The more experienced people created a very generous atmosphere. They were not impatient at all. I have never worked with Bette Davis before and was told she was professional but not communicative. Well, she was an absolute bastion of support and enthusiasm. During the breaks, the cast would often sit to one side engaged in terrific conversation. There was Ustinov's great wit and Niven's dry humour. Jack Warden is a very funny man and Mia Farrow is a very funny woman. This was a bunch of people who could relax.[13]

"Poirot can be a cold fish, but here we made him more humanistic and warm, interested in young people for instance", said the director. "Peter Ustinov was able to bring that out."[13] Costume designer Anthony Powell won the Academy Award for Best Costume Design, his second. Among his touches were shoes for Chiles that featured diamond studded heels that came from a millionaire's collection and shoes worn by Davis made from the scales of 26 pythons.[11]

Cinematographer Jack Cardiff says he and Guillermin decided to give the film "an old fashioned 30s look".[13]

The choreography for the tango scene was provided by British dancer Wayne Sleep.

In early 1978 David Niven's daughter was seriously injured in a car accident. Niven would fly from London to Switzerland on weekends during filming to sit by her bedside.[14]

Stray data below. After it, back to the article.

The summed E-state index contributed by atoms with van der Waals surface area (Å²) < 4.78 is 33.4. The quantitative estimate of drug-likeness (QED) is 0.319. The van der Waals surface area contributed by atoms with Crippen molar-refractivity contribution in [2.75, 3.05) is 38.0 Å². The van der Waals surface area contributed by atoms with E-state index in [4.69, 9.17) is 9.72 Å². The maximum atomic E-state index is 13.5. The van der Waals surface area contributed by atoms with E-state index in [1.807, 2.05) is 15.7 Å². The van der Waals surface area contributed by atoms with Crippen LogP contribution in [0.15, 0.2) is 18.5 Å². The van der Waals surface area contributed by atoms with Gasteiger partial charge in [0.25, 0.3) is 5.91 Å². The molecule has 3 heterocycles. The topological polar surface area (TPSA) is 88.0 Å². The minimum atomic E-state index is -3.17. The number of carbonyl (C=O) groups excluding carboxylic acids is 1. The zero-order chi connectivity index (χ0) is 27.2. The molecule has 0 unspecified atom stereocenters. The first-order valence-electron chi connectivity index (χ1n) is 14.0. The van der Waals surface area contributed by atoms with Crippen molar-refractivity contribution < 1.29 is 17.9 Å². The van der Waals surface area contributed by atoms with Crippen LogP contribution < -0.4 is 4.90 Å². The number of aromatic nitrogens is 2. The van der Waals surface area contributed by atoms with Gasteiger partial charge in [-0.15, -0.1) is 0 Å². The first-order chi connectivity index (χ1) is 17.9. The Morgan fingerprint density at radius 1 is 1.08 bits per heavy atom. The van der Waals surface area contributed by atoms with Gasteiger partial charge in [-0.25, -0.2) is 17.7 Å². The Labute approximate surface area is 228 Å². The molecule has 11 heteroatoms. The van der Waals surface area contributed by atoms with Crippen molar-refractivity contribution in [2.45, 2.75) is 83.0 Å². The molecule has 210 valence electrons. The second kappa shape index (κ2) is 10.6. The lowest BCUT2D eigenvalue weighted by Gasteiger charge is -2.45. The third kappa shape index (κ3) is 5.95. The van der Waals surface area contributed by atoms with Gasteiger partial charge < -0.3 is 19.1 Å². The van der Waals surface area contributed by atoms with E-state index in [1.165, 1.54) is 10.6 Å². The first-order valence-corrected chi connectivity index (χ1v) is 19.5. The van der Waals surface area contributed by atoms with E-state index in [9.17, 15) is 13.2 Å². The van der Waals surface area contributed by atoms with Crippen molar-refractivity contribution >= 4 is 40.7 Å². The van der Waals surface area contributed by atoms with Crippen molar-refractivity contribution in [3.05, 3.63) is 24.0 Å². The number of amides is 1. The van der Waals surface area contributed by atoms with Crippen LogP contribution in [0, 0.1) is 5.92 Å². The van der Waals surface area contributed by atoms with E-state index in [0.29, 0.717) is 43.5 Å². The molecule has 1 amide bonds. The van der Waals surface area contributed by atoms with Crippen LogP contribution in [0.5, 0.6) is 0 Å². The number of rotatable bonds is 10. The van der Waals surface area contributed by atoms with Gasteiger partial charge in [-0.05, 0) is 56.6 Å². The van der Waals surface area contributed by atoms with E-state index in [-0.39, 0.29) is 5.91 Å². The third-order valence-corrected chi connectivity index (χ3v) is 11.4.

Release edit

For the US market, artist Richard Amsel was commissioned to do a film poster which reflected the U.S. public interest in "King Tut" at the time.

Although it was a British film, Death on the Nile premiered in New York on 29 September 1978 to coincide with the sale of tickets for the Metropolitan Museum of Art's opening on 15 December 1978 of the travelling exhibition The Treasures of Tutankhamun, which had piqued interest in Egyptian artefacts. For the U.S. market, artist Richard Amsel was commissioned to change the original British poster art by including the profile of King Tutankhamun with ceremonial knife (and modern revolver), surrounded by the cast.[11]

In London, there was a Royal Charity Premiere at the ABC Shaftesbury Avenue on 23 October 1978, attended by The Queen, Prince Philip and Earl Mountbatten.[15]

Reception edit

Box office edit

The film was expected to be popular with audiences following on the heels of Murder on the Orient Express, the most successful British film up to that point. However, the box-office return was $14.5 million in the United States,[3] lower than the $27.6 million high for Orient Express.[16]

Critical response edit

The Times' film critic David Robinson had mixed feelings about the film. Although it was entertaining, and followed the formula of the Murder on the Orient Express film four years earlier, he found it a bit too long and not quite as good. He concluded that screenwriter Anthony Shaffer and director John Guillermin were not quite as suitable to handle Agatha Christie's rich material as Paul Dehn and Sidney Lumet had been when they worked on Murder on the Orient Express.[17]